Reply
    • Thanks, jennifer! I just discovered this teal (about to be discontinued, so buy a gallon now!). And i check craigslist everyday, sometimes mulitple times per day!

      Reply
  7. Hi, Rachel,
    I am really enjoying your blog!
    The mirror looks great!
    Keep at it!
    Emily’s mom,
    Roberta

    Reply
    • Thanks, Roberta! I’m so glad to hear that you like it! I know Emily has excellent taste, and I suspect she may get it from you.. πŸ™‚

      Reply
      • Yeah, probably! πŸ˜€

        I have an old mirror that would make a neat chalboard. i’m wondering if you have ever painted on glass with the chalkboard paint…

      • I haven’t but i suspect you can. Look to see what the can of chalkboard paint says. If it doesn’t suggest painting on glass, then you can buy a primer made for glass (Kilz may be the best choice – I suspect it works on glass), and then you can do the chalkboard paint on top of the primer.

      • ok! great! thanks for the tip!

  8. Thanks for coming by Rachel. I have been painting this way for decades and although I can buy ASCP, have always mixed up my own recipes for way less $$! You did a fabulous job…congrats on that!

    Reply
  9. The mirror looks great! I’ve read that the antiquing glaze helps the chalk paint repel grease marks, so I bought some to apply on my first chalk paint projects. It says on the can you have to wait 48hrs before you apply a polyurathane. You applied wax pretty soon after you glazed…you didn’t have any problems with that?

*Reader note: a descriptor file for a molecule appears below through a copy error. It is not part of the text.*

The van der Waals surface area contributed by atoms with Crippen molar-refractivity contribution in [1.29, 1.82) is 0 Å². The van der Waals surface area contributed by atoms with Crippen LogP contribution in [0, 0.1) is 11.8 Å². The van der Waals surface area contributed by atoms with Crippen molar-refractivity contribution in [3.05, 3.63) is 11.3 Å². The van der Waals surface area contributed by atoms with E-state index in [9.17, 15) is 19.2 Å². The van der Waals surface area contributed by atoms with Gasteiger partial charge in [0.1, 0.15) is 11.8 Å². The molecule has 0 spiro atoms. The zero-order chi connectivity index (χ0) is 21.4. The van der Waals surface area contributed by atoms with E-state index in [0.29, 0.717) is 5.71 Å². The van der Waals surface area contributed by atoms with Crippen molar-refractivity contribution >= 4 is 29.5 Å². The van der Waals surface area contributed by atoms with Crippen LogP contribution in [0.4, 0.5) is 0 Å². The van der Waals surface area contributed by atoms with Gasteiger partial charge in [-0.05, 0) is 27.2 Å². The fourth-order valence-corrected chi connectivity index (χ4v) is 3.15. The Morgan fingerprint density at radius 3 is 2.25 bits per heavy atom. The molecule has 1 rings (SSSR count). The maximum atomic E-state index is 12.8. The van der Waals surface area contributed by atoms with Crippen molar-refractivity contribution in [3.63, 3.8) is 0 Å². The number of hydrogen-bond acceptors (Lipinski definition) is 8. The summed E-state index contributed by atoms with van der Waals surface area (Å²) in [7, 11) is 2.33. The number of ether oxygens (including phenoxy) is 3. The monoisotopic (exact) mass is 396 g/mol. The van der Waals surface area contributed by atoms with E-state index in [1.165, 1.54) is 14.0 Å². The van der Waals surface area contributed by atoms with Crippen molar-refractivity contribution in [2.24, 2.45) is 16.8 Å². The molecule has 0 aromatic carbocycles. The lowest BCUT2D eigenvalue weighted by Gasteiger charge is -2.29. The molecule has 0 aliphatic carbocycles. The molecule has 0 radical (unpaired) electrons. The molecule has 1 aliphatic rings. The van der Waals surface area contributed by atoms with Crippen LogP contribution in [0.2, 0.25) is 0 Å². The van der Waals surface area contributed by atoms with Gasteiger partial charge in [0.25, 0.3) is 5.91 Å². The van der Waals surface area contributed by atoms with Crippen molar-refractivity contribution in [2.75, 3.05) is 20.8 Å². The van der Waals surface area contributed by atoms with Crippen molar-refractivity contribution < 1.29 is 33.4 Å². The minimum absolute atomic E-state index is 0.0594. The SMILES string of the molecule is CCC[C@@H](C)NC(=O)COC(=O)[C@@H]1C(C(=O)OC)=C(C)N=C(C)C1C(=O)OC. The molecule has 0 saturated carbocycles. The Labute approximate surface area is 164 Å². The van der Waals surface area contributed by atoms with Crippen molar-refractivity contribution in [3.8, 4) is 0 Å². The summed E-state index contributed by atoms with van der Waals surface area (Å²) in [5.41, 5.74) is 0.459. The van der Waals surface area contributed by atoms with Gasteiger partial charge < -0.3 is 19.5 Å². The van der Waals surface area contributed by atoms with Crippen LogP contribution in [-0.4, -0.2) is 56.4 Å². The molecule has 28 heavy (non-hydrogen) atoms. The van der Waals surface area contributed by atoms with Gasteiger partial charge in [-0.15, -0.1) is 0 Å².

Reply
    • I waited a day (I think) before I waxed it. There were no serious problems though a little bit of the glaze seemed to get onto my wax rag. However, it didnt look like the glaze was being stripped. I think it’s prob better to wait the 48 to be safe though. (I may have not read the glaze instructions carefully…;).

      Thanks for reading!

      Reply
  10. Pingback: Stripey Desk « Suits and Aprons

  11. Just wanted you to know I featured your mirror on my blog today!

    Reply
  12. I inherited an old mirror!! I loved you ideas!! Cant wait to do my proyect!!
    Thanks

    Reply
  13. Very cute! Thanks for sharing!

    Reply

I love getting your comments. They make me happier than really good carrot cake!